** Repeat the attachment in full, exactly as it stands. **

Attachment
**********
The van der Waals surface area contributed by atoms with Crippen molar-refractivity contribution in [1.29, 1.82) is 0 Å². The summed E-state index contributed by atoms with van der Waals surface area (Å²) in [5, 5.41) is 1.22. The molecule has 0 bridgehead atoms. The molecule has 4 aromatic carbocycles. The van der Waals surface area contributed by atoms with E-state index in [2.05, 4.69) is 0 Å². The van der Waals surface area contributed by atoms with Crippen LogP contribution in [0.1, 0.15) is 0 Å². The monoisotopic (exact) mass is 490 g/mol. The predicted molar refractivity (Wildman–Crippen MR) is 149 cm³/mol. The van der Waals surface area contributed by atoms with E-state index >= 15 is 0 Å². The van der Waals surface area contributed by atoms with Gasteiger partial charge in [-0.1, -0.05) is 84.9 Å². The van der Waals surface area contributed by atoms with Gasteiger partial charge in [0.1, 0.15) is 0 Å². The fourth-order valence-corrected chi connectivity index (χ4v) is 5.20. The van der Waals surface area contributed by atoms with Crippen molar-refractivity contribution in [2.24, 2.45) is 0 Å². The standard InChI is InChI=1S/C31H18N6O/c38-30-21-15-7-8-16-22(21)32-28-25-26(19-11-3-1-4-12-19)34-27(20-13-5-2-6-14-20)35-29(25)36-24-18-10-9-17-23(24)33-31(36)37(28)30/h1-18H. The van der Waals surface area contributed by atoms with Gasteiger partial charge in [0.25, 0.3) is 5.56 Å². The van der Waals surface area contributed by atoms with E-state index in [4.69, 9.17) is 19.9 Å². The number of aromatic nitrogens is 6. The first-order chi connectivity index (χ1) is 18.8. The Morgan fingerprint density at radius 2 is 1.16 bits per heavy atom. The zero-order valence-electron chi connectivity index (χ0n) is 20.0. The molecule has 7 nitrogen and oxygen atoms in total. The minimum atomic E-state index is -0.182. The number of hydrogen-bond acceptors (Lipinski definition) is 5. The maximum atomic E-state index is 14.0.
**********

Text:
The van der Waals surface area contributed by atoms with Crippen molar-refractivity contribution in [1.29, 1.82) is 0 Å². The summed E-state index contributed by atoms with van der Waals surface area (Å²) in [5, 5.41) is 1.22. The molecule has 0 bridgehead atoms. The molecule has 4 aromatic carbocycles. The van der Waals surface area contributed by atoms with E-state index in [2.05, 4.69) is 0 Å². The van der Waals surface area contributed by atoms with Crippen LogP contribution in [0.1, 0.15) is 0 Å². The monoisotopic (exact) mass is 490 g/mol. The predicted molar refractivity (Wildman–Crippen MR) is 149 cm³/mol. The van der Waals surface area contributed by atoms with E-state index >= 15 is 0 Å². The van der Waals surface area contributed by atoms with Gasteiger partial charge in [-0.1, -0.05) is 84.9 Å². The van der Waals surface area contributed by atoms with Gasteiger partial charge in [0.1, 0.15) is 0 Å². The fourth-order valence-corrected chi connectivity index (χ4v) is 5.20. The van der Waals surface area contributed by atoms with Crippen molar-refractivity contribution in [2.24, 2.45) is 0 Å². The standard InChI is InChI=1S/C31H18N6O/c38-30-21-15-7-8-16-22(21)32-28-25-26(19-11-3-1-4-12-19)34-27(20-13-5-2-6-14-20)35-29(25)36-24-18-10-9-17-23(24)33-31(36)37(28)30/h1-18H. The van der Waals surface area contributed by atoms with Gasteiger partial charge in [0.25, 0.3) is 5.56 Å². The van der Waals surface area contributed by atoms with E-state index in [4.69, 9.17) is 19.9 Å². The number of aromatic nitrogens is 6. The first-order chi connectivity index (χ1) is 18.8. The Morgan fingerprint density at radius 2 is 1.16 bits per heavy atom. The zero-order valence-electron chi connectivity index (χ0n) is 20.0. The molecule has 7 nitrogen and oxygen atoms in total. The minimum atomic E-state index is -0.182. The number of hydrogen-bond acceptors (Lipinski definition) is 5. The maximum atomic E-state index is 14.0.